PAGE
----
Barber, a great American Romantic
N. Daniele Pietro | Milano, MI Italy | 04/12/2000
(4 out of 5 stars)
"This cd has been , to me , a great introduction to the sound-world of this marvelous and misunderstood American composer. I say misunderstood because when I took info on him from some music books, I noticed a certain tendency to treat him like a second-rate Rachmaninov or a one-work composer (Adagio for strings). Only lately a set of fine recordings from A-list artists (Slatkin,Jarvi, Shaham/Previn)began to show Barber's richness of inspiration. The problem is (in my opinion) that he was a composer concerned about lyricism and melody in a time when those things were not (unfortunately) "in fashion" anymore. This excellently selected cd gives a comprehensive idea about what Barber's music is all about : perfectly crafted, utterly refined music, imbued with a sort of dignified melancholy that never (if correctly performed) falls into self-indulgence. Maybe he was not a colossus, but it's profoundly humane, emotionally wide-ranging music. Still, it's not weak stuff, because his music occasionally shows unexpected, "Stravinskian" astringencies ("Capricorn "concerto"). Jarvi's performances did not receive rave reviews from the critics, but, if I agree about a slight lack of excitement (after this I bought Slatkin), I think that there's nothing really wrong here : the forever wonderful Adagio is hushed and not rushed, "The school for scandal" is appropriately sparkling and the symphonies really shine in their melodic richness. The 2nd is the best performance and (for me) the best piece.It's a rarely heard work because Barber withdrew it, and only recently the score reappeared. It's a measure of Barber's insecureness that he wanted to destroy such a magnificent work : just try the beginning of the last mov., it's an amazing, thrusting "fugato" ! A definite plus of the cd is the Detroit Symphony which, as splendidly recorded by Chandos, provides a rich , warmily glowing sound. Then, if you want more Barber, I also recommend Slatkin (Rca and Emi) which has greater focus and concentration in the 1st symphony and is splendid in the Essays for orchestra(no 2nd symphony from him, though!). In any case this one is not going to short-change you."
Barber And The Romantic Side Of American Music
Erik North | San Gabriel, CA USA | 05/17/2005
(5 out of 5 stars)
"If Aaron Copland embodied the America of small towns, wide open spaces, and the can-do spirit, Samuel Barber embodied its more Romantic side--not so much in terms of Romantic love, but in the scope of the music he created. This recording here of four of Barber's works clearly shows him to be our nation's finest exponent of 20th century Romantic American music.
The one-movement Symphony No. 1 was a work championed extensively by conductors like Artur Rodzinski and Bruno Walter after its 1936 premiere, while the Second Symphony, which he composed in 1942, was a work the composer was so critical of that he ordered the work removed twenty years later; it would not be heard in concert halls until a few years after his death in 1981. Both works are full of inspired orchestration, very austere, and still relatively obscure surprisingly enough, despite the many recordings out there. In a lighter vein is Barber's concert overture inspired by Richard Sheridan's 1777 play "The School For Scandal." Beginning with an orchestral flash that for a moment has "Flying Dutchman" overtones, the work then proceeds through brilliant orchestral colourings.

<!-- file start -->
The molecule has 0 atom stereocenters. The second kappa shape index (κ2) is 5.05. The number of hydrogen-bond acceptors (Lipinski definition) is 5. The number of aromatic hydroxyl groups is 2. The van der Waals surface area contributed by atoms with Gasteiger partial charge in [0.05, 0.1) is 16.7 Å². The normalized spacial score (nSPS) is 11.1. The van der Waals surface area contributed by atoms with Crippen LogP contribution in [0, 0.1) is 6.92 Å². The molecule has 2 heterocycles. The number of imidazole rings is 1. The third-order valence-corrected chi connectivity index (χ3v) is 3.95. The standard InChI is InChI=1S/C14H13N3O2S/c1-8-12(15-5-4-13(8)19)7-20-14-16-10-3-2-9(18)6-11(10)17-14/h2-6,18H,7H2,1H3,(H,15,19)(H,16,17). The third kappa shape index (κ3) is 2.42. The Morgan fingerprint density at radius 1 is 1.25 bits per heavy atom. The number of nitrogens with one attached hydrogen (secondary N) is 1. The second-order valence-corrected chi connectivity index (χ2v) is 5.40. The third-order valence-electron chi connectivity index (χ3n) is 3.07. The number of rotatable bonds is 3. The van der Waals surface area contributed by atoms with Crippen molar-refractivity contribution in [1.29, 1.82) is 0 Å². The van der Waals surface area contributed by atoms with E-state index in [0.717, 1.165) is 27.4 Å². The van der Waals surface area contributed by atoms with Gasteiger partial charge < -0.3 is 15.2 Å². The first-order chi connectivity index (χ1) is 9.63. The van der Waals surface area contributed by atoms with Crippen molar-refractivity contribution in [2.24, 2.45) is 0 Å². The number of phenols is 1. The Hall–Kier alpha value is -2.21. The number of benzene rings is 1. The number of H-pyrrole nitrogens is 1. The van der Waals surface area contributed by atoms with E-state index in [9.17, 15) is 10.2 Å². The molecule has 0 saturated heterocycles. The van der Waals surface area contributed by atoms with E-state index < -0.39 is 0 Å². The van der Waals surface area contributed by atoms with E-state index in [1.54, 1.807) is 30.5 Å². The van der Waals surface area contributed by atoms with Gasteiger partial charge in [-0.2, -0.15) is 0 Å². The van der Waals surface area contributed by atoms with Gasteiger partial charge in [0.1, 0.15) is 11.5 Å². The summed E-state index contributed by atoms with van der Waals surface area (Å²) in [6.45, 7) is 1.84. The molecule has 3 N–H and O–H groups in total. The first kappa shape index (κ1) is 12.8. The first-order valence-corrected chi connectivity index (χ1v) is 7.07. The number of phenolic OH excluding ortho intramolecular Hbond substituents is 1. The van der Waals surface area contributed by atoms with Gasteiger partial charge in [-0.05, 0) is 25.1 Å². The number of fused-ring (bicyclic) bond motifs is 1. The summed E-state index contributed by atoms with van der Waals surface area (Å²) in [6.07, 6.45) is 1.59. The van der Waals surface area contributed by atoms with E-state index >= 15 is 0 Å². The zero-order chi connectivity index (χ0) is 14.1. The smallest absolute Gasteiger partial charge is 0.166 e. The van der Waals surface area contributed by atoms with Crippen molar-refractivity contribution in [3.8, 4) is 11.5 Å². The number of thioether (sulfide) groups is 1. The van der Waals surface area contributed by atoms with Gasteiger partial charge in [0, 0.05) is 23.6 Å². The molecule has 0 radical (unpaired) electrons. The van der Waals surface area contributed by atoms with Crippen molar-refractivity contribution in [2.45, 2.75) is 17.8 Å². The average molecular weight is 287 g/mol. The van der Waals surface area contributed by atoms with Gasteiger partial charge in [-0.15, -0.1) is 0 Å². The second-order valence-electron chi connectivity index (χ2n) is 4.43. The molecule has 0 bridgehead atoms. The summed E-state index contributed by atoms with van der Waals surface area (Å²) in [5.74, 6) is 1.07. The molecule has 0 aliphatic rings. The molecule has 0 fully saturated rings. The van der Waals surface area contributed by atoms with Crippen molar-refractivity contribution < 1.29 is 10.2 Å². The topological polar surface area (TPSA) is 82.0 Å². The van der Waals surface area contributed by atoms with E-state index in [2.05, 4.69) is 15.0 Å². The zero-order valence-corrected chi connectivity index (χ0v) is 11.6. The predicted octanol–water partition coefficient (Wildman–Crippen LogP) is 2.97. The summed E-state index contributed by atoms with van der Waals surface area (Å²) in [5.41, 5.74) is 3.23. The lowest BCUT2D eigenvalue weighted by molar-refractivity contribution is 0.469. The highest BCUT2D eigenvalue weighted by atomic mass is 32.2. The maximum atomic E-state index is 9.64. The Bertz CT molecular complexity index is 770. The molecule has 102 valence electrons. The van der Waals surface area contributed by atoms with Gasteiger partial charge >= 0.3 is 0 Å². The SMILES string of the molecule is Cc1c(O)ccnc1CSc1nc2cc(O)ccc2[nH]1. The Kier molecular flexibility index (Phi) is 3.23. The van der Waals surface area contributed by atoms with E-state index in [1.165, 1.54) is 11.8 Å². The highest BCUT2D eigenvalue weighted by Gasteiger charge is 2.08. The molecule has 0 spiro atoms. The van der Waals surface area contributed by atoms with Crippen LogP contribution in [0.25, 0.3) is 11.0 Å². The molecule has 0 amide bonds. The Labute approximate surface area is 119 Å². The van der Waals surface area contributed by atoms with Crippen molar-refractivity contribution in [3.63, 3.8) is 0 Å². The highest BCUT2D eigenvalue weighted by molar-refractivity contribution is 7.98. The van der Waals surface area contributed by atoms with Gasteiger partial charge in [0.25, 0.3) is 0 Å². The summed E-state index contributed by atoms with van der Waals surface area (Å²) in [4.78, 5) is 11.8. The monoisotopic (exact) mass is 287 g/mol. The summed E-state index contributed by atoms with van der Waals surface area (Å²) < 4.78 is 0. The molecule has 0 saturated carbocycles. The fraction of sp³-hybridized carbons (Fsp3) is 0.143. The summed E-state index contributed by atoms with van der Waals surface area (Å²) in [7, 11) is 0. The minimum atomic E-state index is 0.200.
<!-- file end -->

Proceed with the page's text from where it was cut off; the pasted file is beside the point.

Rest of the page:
Then, there is the much-beloved "Adagio For Strings", which the composer took from his 1937 String Quartet No. 1 and which became one of the first American works ever heard at the world-famous Salzburg Festival. Setting aside the fact that it has been used in films like THE ELEPHANT MAN and, especially, PLATOON, the Adagio is often heard during times of deep mourning, first during Roosevelt's funeral in 1945 and then in 2001 for the victims of the 9/11 attacks. Even today, nearly seven decades after it was first heard, it is one of those pieces that readily identifies our nation in musical terms.
All four works are superbly performed by the Detroit Symphony under Neeme Jarvi, who served as its music director from 1990 to 2004. Though born in Estonia, during his tenure in the Motor City, Jarvi has shown a great appreciation for the music of America, both well-known and obscure, and his abilities have kept up the traditions set down in Detroit by his predecessors Paul Paray and Antal Dorati. The two Barber symphonies and the overture are perfomed very dynamically by the orchestra, while the orchestra's full string section gives the Adagio the incredibly poignancy it embodies.
A great recording all around, definitely one to own."
J. Rich | 03/01/2009
(5 out of 5 stars)
"Although conductor Neeme Jarvi really isn't viewed as a conductor of American classical music, I think it's safe to say with this release from Chandos that he has secured his place among Samuel Barber enthusiasts. The Detroit Symphony Orchestra do a great job in pushing these performances to their creative peaks.
Barber's two symphonies are given an excellent reading with great dynamic contrasts being made throughout the pieces and also the lush and pristine sound quality of Chandos really adds to the great atmosphere that this music produces.
"The School For Scandal Overture" and "Adagio for Strings" are also given great readings. Each repeated listening reveals yet another facet of Barber's rather enigmatic style: a unique approach to harmony.
If you like Barber, then also check out Leonard Slatkin's, Thomas Schippers', and Marin Alsop's interpretations of Barber's work, but I believe you will be hard pressed to find any better readings than that of Neeme Jarvi and the Detroit Symphony.
Be sure to also check out the other Barber releases on Chandos with Neeme Jarvi. If you love Barber, you will not be disappointed."